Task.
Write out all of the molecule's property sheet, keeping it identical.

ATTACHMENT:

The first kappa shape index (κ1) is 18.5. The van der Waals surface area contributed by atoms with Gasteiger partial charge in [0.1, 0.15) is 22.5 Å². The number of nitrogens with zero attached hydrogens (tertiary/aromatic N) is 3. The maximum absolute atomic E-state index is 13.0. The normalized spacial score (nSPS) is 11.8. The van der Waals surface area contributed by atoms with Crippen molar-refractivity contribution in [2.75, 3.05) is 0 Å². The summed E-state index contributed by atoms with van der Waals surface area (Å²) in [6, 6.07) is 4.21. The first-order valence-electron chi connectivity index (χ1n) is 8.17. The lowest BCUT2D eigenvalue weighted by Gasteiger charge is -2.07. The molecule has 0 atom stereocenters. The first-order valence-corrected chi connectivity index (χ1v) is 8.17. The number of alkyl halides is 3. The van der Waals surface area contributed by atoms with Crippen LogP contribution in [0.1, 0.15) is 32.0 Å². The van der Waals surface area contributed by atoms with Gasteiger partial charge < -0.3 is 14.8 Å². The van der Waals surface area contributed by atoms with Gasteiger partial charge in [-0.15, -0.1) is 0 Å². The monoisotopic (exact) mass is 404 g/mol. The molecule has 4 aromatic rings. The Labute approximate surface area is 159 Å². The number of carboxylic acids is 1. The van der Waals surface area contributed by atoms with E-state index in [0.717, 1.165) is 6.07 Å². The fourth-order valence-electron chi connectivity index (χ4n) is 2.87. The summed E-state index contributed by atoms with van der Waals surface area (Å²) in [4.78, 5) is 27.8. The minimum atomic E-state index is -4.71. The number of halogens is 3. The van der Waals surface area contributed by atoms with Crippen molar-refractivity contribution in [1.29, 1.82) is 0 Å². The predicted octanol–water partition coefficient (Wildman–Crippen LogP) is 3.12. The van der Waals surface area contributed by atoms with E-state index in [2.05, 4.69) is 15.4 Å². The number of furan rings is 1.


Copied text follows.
The first kappa shape index (κ1) is 18.5. The van der Waals surface area contributed by atoms with Gasteiger partial charge in [0.1, 0.15) is 22.5 Å². The number of nitrogens with zero attached hydrogens (tertiary/aromatic N) is 3. The maximum absolute atomic E-state index is 13.0. The normalized spacial score (nSPS) is 11.8. The van der Waals surface area contributed by atoms with Crippen molar-refractivity contribution in [2.75, 3.05) is 0 Å². The summed E-state index contributed by atoms with van der Waals surface area (Å²) in [6, 6.07) is 4.21. The first-order valence-electron chi connectivity index (χ1n) is 8.17. The lowest BCUT2D eigenvalue weighted by Gasteiger charge is -2.07. The molecule has 0 atom stereocenters. The first-order valence-corrected chi connectivity index (χ1v) is 8.17. The number of alkyl halides is 3. The van der Waals surface area contributed by atoms with Crippen LogP contribution in [0.1, 0.15) is 32.0 Å². The van der Waals surface area contributed by atoms with Gasteiger partial charge < -0.3 is 14.8 Å². The van der Waals surface area contributed by atoms with Gasteiger partial charge in [-0.15, -0.1) is 0 Å². The monoisotopic (exact) mass is 404 g/mol. The molecule has 4 aromatic rings. The Labute approximate surface area is 159 Å². The number of carboxylic acids is 1. The van der Waals surface area contributed by atoms with E-state index in [0.717, 1.165) is 6.07 Å². The fourth-order valence-electron chi connectivity index (χ4n) is 2.87. The summed E-state index contributed by atoms with van der Waals surface area (Å²) in [4.78, 5) is 27.8. The minimum atomic E-state index is -4.71. The number of halogens is 3. The van der Waals surface area contributed by atoms with Crippen molar-refractivity contribution in [1.29, 1.82) is 0 Å². The predicted octanol–water partition coefficient (Wildman–Crippen LogP) is 3.12. The van der Waals surface area contributed by atoms with E-state index in [2.05, 4.69) is 15.4 Å². The number of furan rings is 1.